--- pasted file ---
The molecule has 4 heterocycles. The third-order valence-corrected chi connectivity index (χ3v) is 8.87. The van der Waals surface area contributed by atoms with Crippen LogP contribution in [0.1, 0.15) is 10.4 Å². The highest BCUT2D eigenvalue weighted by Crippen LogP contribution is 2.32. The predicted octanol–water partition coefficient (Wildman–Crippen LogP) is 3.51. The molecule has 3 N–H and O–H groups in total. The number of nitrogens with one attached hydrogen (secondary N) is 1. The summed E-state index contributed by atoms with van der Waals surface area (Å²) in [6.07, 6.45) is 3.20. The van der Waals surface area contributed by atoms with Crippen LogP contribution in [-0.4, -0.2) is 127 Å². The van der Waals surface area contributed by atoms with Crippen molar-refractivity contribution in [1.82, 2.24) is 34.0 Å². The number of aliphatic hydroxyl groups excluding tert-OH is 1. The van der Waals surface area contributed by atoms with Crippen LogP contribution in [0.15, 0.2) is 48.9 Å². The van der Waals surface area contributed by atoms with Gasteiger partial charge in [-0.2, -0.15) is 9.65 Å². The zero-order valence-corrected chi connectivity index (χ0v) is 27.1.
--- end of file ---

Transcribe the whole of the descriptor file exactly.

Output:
The molecule has 4 heterocycles. The third-order valence-corrected chi connectivity index (χ3v) is 8.87. The van der Waals surface area contributed by atoms with Crippen LogP contribution in [0.1, 0.15) is 10.4 Å². The highest BCUT2D eigenvalue weighted by Crippen LogP contribution is 2.32. The predicted octanol–water partition coefficient (Wildman–Crippen LogP) is 3.51. The molecule has 3 N–H and O–H groups in total. The number of nitrogens with one attached hydrogen (secondary N) is 1. The summed E-state index contributed by atoms with van der Waals surface area (Å²) in [6.07, 6.45) is 3.20. The van der Waals surface area contributed by atoms with Crippen LogP contribution in [-0.4, -0.2) is 127 Å². The van der Waals surface area contributed by atoms with Crippen molar-refractivity contribution in [1.82, 2.24) is 34.0 Å². The number of aliphatic hydroxyl groups excluding tert-OH is 1. The van der Waals surface area contributed by atoms with Crippen LogP contribution in [0.15, 0.2) is 48.9 Å². The van der Waals surface area contributed by atoms with Gasteiger partial charge in [-0.2, -0.15) is 9.65 Å². The zero-order valence-corrected chi connectivity index (χ0v) is 27.1.